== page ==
Early 2012 the school was moving to be a 1:1 iPad school and this new kind of PD devised by Chris Like was taken to the principal as a way to motivate teachers and give them a trajectory for their own learning. Chris describes this step of taking his design to the principal as a nervous day. But he had no need to be nervous because Matt could very quickly see that the vision for this was both exciting and practical.

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There are 10 levels in the program and the levels and missions are offered with fun and humour. At the lower levels teachers use rudimentary communication tools like email. On their way to level 4 teachers earn their iPad and begin to set it up, examine apps and become expert at using various mobile and social programs. At higher levels the teachers get to give back to the school, to the game and to their profession. They are encouraged to add resources to learning missions, devise new missions, present at professional learning events or publish school based research. Shannan was earning her level 10 points by presenting at the SITE conference, not only promoting the fine teaching and research work she is doing, but also the collaborative culture of the school by giving back to the teaching profession. Chris himself has had an article on this gamified model accepted by Tech & Learning, a periodical published in the US. He feels that his modeling is very important to teacher buy into the model and their own development.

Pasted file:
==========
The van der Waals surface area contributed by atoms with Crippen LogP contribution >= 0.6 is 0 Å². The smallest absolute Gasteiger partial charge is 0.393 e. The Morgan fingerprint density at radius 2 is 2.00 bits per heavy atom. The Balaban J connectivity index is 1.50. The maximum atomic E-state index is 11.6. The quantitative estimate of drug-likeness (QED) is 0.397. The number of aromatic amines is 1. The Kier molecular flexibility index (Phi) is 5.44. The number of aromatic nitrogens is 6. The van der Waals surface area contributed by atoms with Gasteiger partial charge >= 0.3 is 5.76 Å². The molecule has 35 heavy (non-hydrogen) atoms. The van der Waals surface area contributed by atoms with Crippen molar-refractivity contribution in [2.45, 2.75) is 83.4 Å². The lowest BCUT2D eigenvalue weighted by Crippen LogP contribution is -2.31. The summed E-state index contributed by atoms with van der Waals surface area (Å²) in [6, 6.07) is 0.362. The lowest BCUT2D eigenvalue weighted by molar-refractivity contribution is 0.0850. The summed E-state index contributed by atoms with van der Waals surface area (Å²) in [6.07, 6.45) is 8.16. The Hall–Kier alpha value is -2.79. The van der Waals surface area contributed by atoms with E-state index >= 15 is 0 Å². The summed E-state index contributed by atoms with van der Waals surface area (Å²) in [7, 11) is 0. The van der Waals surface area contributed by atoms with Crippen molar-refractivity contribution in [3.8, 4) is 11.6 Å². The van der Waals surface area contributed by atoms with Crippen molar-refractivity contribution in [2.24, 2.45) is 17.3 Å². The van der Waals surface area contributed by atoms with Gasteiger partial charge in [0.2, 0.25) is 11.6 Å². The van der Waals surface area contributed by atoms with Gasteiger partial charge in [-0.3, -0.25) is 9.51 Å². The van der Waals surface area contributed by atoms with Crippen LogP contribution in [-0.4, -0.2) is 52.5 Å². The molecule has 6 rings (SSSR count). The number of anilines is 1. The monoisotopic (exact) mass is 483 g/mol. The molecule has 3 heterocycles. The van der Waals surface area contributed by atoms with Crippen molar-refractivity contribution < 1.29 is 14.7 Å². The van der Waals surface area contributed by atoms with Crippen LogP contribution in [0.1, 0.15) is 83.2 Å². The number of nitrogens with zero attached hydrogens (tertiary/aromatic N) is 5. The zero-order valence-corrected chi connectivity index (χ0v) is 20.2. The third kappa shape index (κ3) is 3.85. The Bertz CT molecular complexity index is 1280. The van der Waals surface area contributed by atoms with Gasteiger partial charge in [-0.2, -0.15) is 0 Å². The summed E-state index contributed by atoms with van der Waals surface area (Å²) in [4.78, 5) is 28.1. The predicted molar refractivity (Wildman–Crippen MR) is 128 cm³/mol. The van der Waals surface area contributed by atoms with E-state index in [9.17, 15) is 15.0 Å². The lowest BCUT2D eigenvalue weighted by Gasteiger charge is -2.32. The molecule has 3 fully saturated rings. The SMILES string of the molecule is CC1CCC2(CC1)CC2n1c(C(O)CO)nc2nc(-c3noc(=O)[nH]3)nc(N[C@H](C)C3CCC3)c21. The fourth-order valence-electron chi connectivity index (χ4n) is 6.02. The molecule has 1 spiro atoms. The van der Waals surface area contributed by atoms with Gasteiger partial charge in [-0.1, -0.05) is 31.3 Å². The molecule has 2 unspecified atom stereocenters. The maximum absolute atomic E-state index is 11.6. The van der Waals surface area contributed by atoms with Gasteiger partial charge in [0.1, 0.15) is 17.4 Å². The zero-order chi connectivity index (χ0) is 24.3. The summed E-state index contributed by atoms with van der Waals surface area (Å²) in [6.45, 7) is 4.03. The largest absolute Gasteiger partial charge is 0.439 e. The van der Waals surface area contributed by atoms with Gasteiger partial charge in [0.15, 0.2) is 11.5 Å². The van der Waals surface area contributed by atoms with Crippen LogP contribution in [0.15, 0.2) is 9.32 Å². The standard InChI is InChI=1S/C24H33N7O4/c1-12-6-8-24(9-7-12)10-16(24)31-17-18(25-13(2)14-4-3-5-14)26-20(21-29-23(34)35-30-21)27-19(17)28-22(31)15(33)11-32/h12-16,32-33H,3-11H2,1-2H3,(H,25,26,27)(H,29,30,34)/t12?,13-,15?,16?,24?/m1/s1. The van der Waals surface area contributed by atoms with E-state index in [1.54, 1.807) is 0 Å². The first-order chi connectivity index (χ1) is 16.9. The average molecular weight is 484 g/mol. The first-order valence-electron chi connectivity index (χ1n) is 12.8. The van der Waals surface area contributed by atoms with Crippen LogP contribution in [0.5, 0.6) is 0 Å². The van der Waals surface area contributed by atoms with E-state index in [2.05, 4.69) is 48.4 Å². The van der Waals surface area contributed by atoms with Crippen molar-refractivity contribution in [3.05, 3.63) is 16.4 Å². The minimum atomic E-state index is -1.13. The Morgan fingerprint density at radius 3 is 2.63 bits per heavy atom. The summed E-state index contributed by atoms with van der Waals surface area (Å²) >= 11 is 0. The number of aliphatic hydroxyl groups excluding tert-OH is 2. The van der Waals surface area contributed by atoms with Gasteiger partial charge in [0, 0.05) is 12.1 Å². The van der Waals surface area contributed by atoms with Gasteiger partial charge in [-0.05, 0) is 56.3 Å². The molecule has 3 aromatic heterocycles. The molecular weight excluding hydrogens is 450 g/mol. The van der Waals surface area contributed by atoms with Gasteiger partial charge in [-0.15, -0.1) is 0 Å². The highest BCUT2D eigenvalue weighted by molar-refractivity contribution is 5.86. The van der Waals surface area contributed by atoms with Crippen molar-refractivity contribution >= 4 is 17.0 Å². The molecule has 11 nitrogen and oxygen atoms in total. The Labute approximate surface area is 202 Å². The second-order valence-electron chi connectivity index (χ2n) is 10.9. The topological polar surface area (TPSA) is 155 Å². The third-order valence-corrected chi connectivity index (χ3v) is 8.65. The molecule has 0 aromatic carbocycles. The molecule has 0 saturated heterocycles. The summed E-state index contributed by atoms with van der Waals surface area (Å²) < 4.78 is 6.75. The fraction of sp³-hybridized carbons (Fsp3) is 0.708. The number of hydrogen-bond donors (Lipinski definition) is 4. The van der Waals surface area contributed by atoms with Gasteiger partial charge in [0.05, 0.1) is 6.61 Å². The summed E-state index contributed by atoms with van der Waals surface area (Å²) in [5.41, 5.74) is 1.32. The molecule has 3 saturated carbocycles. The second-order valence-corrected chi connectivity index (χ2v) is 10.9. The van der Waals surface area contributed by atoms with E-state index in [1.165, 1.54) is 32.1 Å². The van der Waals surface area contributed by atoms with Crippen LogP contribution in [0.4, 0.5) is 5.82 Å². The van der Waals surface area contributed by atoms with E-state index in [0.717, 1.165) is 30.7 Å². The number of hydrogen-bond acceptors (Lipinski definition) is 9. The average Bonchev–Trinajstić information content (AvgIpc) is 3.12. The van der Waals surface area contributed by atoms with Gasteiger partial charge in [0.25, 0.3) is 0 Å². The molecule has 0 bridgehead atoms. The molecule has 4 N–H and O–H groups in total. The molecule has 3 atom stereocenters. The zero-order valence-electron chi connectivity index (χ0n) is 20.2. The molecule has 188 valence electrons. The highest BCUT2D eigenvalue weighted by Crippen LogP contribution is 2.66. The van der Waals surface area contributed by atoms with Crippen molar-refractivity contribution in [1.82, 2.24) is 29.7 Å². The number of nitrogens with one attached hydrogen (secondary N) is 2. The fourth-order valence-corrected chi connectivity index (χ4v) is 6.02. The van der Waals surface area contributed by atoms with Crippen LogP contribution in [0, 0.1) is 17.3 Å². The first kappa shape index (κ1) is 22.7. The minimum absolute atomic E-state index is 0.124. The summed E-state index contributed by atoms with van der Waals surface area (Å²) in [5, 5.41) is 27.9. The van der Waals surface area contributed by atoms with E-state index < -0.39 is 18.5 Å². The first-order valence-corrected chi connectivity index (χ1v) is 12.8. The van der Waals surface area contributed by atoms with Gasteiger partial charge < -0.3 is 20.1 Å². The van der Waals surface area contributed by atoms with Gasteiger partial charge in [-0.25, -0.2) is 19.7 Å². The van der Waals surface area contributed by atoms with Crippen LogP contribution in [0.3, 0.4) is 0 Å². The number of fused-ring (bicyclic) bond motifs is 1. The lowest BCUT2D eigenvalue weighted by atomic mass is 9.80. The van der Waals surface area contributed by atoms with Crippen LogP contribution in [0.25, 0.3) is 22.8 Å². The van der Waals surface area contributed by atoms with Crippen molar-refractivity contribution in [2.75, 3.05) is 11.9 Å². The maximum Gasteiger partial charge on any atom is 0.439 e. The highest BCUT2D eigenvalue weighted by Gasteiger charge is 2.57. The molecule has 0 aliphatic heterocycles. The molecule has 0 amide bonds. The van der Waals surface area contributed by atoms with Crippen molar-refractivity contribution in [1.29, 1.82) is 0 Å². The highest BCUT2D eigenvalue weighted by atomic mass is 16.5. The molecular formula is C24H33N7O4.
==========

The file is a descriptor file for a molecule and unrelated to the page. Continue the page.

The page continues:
Why is this program so successful?

Firstly it was devised by teachers for teachers with the school leadership in full support. It is voluntary and non-judgemental/evaluative. Quality mentor-supported self-directed learning is on offer and teachers recognise that and jump into it with gusto!

There is a lot of choice in the trajectory for teachers for instance level 4 has 40 missions and you need only 10 to complete the level. And if in level 5 you are not really that  into social media then you can bulk up your points by doing more missions in the previous level.